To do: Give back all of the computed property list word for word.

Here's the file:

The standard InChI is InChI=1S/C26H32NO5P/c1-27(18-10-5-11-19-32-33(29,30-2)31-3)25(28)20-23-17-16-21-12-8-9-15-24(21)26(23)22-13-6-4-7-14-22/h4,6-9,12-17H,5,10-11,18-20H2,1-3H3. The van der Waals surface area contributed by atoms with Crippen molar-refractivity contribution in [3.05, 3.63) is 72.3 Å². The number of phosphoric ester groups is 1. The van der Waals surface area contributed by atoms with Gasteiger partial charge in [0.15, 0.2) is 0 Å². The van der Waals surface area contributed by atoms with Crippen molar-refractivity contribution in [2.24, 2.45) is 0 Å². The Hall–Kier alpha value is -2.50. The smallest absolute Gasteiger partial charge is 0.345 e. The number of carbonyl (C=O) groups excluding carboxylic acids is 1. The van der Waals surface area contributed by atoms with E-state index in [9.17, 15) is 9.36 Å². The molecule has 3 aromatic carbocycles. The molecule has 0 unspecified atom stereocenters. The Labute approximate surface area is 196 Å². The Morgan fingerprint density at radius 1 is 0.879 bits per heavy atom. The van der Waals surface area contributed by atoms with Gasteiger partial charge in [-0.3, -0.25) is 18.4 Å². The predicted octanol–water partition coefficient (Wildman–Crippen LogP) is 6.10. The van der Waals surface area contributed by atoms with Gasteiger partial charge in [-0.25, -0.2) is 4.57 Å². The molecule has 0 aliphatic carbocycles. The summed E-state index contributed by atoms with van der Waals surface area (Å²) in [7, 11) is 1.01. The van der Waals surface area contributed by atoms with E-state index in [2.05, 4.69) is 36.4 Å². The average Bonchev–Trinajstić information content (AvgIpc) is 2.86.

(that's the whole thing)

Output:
The standard InChI is InChI=1S/C26H32NO5P/c1-27(18-10-5-11-19-32-33(29,30-2)31-3)25(28)20-23-17-16-21-12-8-9-15-24(21)26(23)22-13-6-4-7-14-22/h4,6-9,12-17H,5,10-11,18-20H2,1-3H3. The van der Waals surface area contributed by atoms with Crippen molar-refractivity contribution in [3.05, 3.63) is 72.3 Å². The number of phosphoric ester groups is 1. The van der Waals surface area contributed by atoms with Gasteiger partial charge in [0.15, 0.2) is 0 Å². The van der Waals surface area contributed by atoms with Crippen molar-refractivity contribution in [2.24, 2.45) is 0 Å². The Hall–Kier alpha value is -2.50. The smallest absolute Gasteiger partial charge is 0.345 e. The number of carbonyl (C=O) groups excluding carboxylic acids is 1. The van der Waals surface area contributed by atoms with E-state index in [9.17, 15) is 9.36 Å². The molecule has 3 aromatic carbocycles. The molecule has 0 unspecified atom stereocenters. The Labute approximate surface area is 196 Å². The Morgan fingerprint density at radius 1 is 0.879 bits per heavy atom. The van der Waals surface area contributed by atoms with Gasteiger partial charge in [-0.3, -0.25) is 18.4 Å². The predicted octanol–water partition coefficient (Wildman–Crippen LogP) is 6.10. The van der Waals surface area contributed by atoms with Gasteiger partial charge in [-0.25, -0.2) is 4.57 Å². The molecule has 0 aliphatic carbocycles. The summed E-state index contributed by atoms with van der Waals surface area (Å²) in [7, 11) is 1.01. The van der Waals surface area contributed by atoms with E-state index in [2.05, 4.69) is 36.4 Å². The average Bonchev–Trinajstić information content (AvgIpc) is 2.86.